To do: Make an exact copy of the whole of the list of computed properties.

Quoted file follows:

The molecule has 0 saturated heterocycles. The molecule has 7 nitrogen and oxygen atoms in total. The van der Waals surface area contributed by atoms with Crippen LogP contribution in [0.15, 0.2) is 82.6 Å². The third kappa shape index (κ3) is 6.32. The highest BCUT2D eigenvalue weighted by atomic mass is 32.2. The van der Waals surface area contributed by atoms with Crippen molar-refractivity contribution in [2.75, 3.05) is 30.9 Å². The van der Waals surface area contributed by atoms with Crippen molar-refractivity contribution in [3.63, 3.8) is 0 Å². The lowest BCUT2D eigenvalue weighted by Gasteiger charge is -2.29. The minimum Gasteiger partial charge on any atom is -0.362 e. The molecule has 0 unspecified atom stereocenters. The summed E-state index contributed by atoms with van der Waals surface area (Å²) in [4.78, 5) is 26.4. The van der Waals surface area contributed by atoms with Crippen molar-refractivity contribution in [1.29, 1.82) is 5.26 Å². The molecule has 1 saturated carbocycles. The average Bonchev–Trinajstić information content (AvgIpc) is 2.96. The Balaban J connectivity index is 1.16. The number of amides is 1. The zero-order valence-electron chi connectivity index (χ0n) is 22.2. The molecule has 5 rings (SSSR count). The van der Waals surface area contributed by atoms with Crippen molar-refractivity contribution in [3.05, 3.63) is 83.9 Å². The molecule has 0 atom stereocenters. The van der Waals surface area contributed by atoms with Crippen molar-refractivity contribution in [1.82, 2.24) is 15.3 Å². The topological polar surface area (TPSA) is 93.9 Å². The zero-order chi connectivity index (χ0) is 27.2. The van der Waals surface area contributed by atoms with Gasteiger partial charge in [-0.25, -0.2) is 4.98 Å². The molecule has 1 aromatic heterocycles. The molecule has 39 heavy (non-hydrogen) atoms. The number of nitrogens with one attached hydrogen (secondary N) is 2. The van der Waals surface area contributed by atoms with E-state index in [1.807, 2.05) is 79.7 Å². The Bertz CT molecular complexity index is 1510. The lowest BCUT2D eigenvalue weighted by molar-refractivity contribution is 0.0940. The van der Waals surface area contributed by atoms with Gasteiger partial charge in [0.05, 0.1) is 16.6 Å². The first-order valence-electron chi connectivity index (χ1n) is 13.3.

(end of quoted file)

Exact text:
The molecule has 0 saturated heterocycles. The molecule has 7 nitrogen and oxygen atoms in total. The van der Waals surface area contributed by atoms with Crippen LogP contribution in [0.15, 0.2) is 82.6 Å². The third kappa shape index (κ3) is 6.32. The highest BCUT2D eigenvalue weighted by atomic mass is 32.2. The van der Waals surface area contributed by atoms with Crippen molar-refractivity contribution in [2.75, 3.05) is 30.9 Å². The van der Waals surface area contributed by atoms with Crippen molar-refractivity contribution in [3.63, 3.8) is 0 Å². The lowest BCUT2D eigenvalue weighted by Gasteiger charge is -2.29. The minimum Gasteiger partial charge on any atom is -0.362 e. The molecule has 0 unspecified atom stereocenters. The summed E-state index contributed by atoms with van der Waals surface area (Å²) in [4.78, 5) is 26.4. The van der Waals surface area contributed by atoms with Crippen molar-refractivity contribution in [1.29, 1.82) is 5.26 Å². The molecule has 1 saturated carbocycles. The average Bonchev–Trinajstić information content (AvgIpc) is 2.96. The Balaban J connectivity index is 1.16. The number of amides is 1. The zero-order valence-electron chi connectivity index (χ0n) is 22.2. The molecule has 5 rings (SSSR count). The van der Waals surface area contributed by atoms with Crippen molar-refractivity contribution in [3.05, 3.63) is 83.9 Å². The molecule has 0 atom stereocenters. The van der Waals surface area contributed by atoms with Crippen molar-refractivity contribution in [1.82, 2.24) is 15.3 Å². The topological polar surface area (TPSA) is 93.9 Å². The zero-order chi connectivity index (χ0) is 27.2. The van der Waals surface area contributed by atoms with Gasteiger partial charge in [-0.25, -0.2) is 4.98 Å². The molecule has 1 aromatic heterocycles. The molecule has 39 heavy (non-hydrogen) atoms. The number of nitrogens with one attached hydrogen (secondary N) is 2. The van der Waals surface area contributed by atoms with E-state index in [1.807, 2.05) is 79.7 Å². The Bertz CT molecular complexity index is 1510. The lowest BCUT2D eigenvalue weighted by molar-refractivity contribution is 0.0940. The van der Waals surface area contributed by atoms with Gasteiger partial charge in [0.05, 0.1) is 16.6 Å². The first-order valence-electron chi connectivity index (χ1n) is 13.3.